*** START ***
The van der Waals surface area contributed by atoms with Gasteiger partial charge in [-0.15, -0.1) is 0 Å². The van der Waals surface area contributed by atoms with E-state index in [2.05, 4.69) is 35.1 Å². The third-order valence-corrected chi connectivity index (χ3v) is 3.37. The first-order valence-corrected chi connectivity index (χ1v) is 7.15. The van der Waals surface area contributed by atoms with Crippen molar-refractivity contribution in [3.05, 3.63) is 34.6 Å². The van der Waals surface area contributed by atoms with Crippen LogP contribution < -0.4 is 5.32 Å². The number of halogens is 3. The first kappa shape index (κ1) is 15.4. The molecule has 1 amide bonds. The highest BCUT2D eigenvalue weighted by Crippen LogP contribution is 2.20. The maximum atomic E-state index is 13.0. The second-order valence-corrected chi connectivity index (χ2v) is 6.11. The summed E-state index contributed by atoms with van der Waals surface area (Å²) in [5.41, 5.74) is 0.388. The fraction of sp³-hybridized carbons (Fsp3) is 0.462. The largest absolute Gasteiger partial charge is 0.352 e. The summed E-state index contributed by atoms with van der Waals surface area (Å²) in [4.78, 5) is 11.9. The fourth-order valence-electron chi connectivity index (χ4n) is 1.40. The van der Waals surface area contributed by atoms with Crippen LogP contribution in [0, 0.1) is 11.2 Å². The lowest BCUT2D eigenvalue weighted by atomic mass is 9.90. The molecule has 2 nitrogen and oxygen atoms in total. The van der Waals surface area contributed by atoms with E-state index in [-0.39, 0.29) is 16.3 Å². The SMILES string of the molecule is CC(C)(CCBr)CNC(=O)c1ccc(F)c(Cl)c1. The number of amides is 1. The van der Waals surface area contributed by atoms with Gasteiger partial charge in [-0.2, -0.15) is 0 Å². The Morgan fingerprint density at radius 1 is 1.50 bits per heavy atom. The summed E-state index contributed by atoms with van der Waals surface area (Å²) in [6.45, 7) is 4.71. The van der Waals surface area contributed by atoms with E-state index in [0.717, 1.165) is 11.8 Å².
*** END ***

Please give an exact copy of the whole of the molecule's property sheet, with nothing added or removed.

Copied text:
The van der Waals surface area contributed by atoms with Gasteiger partial charge in [-0.15, -0.1) is 0 Å². The van der Waals surface area contributed by atoms with E-state index in [2.05, 4.69) is 35.1 Å². The third-order valence-corrected chi connectivity index (χ3v) is 3.37. The first-order valence-corrected chi connectivity index (χ1v) is 7.15. The van der Waals surface area contributed by atoms with Crippen molar-refractivity contribution in [3.05, 3.63) is 34.6 Å². The van der Waals surface area contributed by atoms with Crippen LogP contribution < -0.4 is 5.32 Å². The number of halogens is 3. The first kappa shape index (κ1) is 15.4. The molecule has 1 amide bonds. The highest BCUT2D eigenvalue weighted by Crippen LogP contribution is 2.20. The maximum atomic E-state index is 13.0. The second-order valence-corrected chi connectivity index (χ2v) is 6.11. The summed E-state index contributed by atoms with van der Waals surface area (Å²) in [5.41, 5.74) is 0.388. The fraction of sp³-hybridized carbons (Fsp3) is 0.462. The largest absolute Gasteiger partial charge is 0.352 e. The summed E-state index contributed by atoms with van der Waals surface area (Å²) in [4.78, 5) is 11.9. The fourth-order valence-electron chi connectivity index (χ4n) is 1.40. The van der Waals surface area contributed by atoms with Crippen LogP contribution in [0, 0.1) is 11.2 Å². The lowest BCUT2D eigenvalue weighted by atomic mass is 9.90. The molecule has 2 nitrogen and oxygen atoms in total. The van der Waals surface area contributed by atoms with E-state index in [-0.39, 0.29) is 16.3 Å². The SMILES string of the molecule is CC(C)(CCBr)CNC(=O)c1ccc(F)c(Cl)c1. The number of amides is 1. The van der Waals surface area contributed by atoms with Gasteiger partial charge in [-0.2, -0.15) is 0 Å². The Morgan fingerprint density at radius 1 is 1.50 bits per heavy atom. The summed E-state index contributed by atoms with van der Waals surface area (Å²) in [6.45, 7) is 4.71. The van der Waals surface area contributed by atoms with E-state index in [0.717, 1.165) is 11.8 Å².